In the Loop: The HDO Blog

Why Spelling and Grammar Matter

October 19, 2021
John W. Traphagan, Ph.D.
Professor, Department of Religious Studies, Department of Anthropology; Professor, HDO

Although you cannot guarantee how others will interpret what you write, you can be certain whatever you write will be interpreted as saying something about the author.

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Brain Power: Sara Llansa (MA, Class of 2017)

October 14, 2021
Dr. Amy Ware

Welcome to the second episode of HDO’s “Brain Power” series. In today’s episode, Amy interviews HDO Master’s alumna Sara Llansa, Director of Houston ISD’s EMERGE program. EMERGE empowers and prepares high-performing youth from underserved communities to attend and graduate from the nation’s top colleges and universities.

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The Downside of Hyper-Positivity at Work

September 21, 2021
John W. Traphagan, Ph.D.
Professor, Department of Religious Studies, Department of Anthropology; Professor, HDO

Amidst all the happy face emojis and exclamation points punctuating mundane sentences with false familiarity, how often do people ask if all that positivity is, well, positive?

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This is When Goal-Setting Gets in the Way of Happiness

September 7, 2021
John W. Traphagan, Ph.D.
Professor, Department of Religious Studies, Department of Anthropology; Professor, HDO

We live in an age of anxiety driven by an economic model of life where much of what we do is based on a contrast between where we are and where we think we want to be. We set goals that assume the goal of life itself is to attain, acquire, and become, whether that which we gain comes in the form of money, achievement, or recognition. Teachers, relatives, and others tell children to set goals about which college to attend or what career they plan to develop. What do you want to be when you grow up? Aim high!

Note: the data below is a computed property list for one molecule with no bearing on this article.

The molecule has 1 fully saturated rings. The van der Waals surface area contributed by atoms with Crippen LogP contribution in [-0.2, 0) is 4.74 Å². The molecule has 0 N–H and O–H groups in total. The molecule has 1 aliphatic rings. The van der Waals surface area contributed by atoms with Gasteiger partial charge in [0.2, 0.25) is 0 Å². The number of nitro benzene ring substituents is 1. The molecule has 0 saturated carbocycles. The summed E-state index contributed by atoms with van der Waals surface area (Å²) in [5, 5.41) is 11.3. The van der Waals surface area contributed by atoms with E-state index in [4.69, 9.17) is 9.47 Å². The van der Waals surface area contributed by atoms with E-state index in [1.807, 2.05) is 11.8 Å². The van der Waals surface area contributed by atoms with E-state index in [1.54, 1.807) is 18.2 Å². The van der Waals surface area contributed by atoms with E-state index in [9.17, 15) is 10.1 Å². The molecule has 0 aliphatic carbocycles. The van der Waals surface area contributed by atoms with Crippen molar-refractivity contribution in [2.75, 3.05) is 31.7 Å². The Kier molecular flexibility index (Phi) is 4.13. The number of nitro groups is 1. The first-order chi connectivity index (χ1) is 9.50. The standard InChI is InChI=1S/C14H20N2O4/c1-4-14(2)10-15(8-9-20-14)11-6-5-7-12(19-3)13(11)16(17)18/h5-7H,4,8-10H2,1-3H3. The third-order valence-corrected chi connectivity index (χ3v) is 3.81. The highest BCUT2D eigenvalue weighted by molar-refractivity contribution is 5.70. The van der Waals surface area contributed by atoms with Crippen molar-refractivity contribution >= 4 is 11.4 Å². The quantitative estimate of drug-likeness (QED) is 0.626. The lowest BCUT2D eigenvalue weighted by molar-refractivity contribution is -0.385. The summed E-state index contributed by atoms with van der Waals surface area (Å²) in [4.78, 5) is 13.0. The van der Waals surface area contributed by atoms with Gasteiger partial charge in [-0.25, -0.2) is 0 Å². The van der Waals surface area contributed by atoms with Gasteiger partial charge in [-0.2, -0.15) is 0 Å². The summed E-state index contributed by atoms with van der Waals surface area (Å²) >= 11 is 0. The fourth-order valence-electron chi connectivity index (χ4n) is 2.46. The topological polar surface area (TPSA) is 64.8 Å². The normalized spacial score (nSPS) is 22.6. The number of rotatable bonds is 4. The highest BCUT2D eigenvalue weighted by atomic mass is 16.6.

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On The Value of Jerks

July 29, 2021
John W. Traphagan, Ph.D.
Professor, Department of Religious Studies, Department of Anthropology; Professor, HDO

There is a great deal of conversation these days about the importance of mentorship. We need to mentor new hires in companies or junior faculty at universities. It’s essential to help them find ways to be successful. We need to be there for them. That’s part of having an empathetic and supportive workplace. And we all want that, right?

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Brain Power: Dr. Art Markman

July 21, 2021
Dr. Amy Ware

In our very first episode, Amy Ware interviews HDO’s founding Director, Dr. Art Markman about how the program has had a profound impact on his teaching and scholarship since its creation in 2011.

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Love, Freedom, and Leadership: A Source of Pride

July 7, 2021
Dr. Paul Woodruff
Darrell K. Royal Professor in Ethics and American Society, HDO Professor

In ancient times the people of Athens were proud of their freedom, which gave them the confidence to whip a much larger army of the Persians at Marathon. They were especially proud of the way they believed they had won their freedom—through the assassination of a tyrant by a pair of lovers.

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Art as Expression & Understanding

June 28, 2021
Dr. Elizabeth Richmond-Garza
Director and Graduate Adviser, Comparative Literature | UT Regents’ Distinguished Teaching Associate Professor, English | Affiliate Faculty, Middle Eastern Studies & Human Dimensions of Organizations

When Oscar Wilde, a gay Irishman living as a straight writer and personality in London, was sentenced to serve two years of hard labor in prison on 25 May 1895 for violating an anti-sodomy law that was only repealed in 1967, his trial began not with evidence of acts he had committed but instead with an accusation of “posing,” of seeming to be the sort of person who could break the law. We might imagine in Pride Month 2021 that defining someone based upon our impression of their appearance would be part of a history lesson rather than our daily lived experiences. However, whether in relationship to gender and sexuality or the many other intersectional issues which define each of us, how we appear to others often determines how we are permitted to live.

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Juneteenth and Pride Month: An HDO Perspective

June 22, 201
Amy Ware, PhD
Director, Human Dimensions of Organizations
&
Amy Nathan Wright, PhD
Assistant Professor of Instruction, Human Dimensions of Organizations

One central tenet of Human Dimensions of Organizations is to use analogic, or comparative, thinking so that we may apply one situation to another when considering organizational challenges. Without an accurate picture of events, however, we cannot effectively employ this analogical thinking. Both Juneteenth and Pride Month reveal that often broad transformations begin from within communities pushing for change and recognition. We must recognize the limits of our knowledge, and dig deeper, to recognize the complexity of these events and the ways in which these celebrations can teach us about the organizational worlds from which they sprung.

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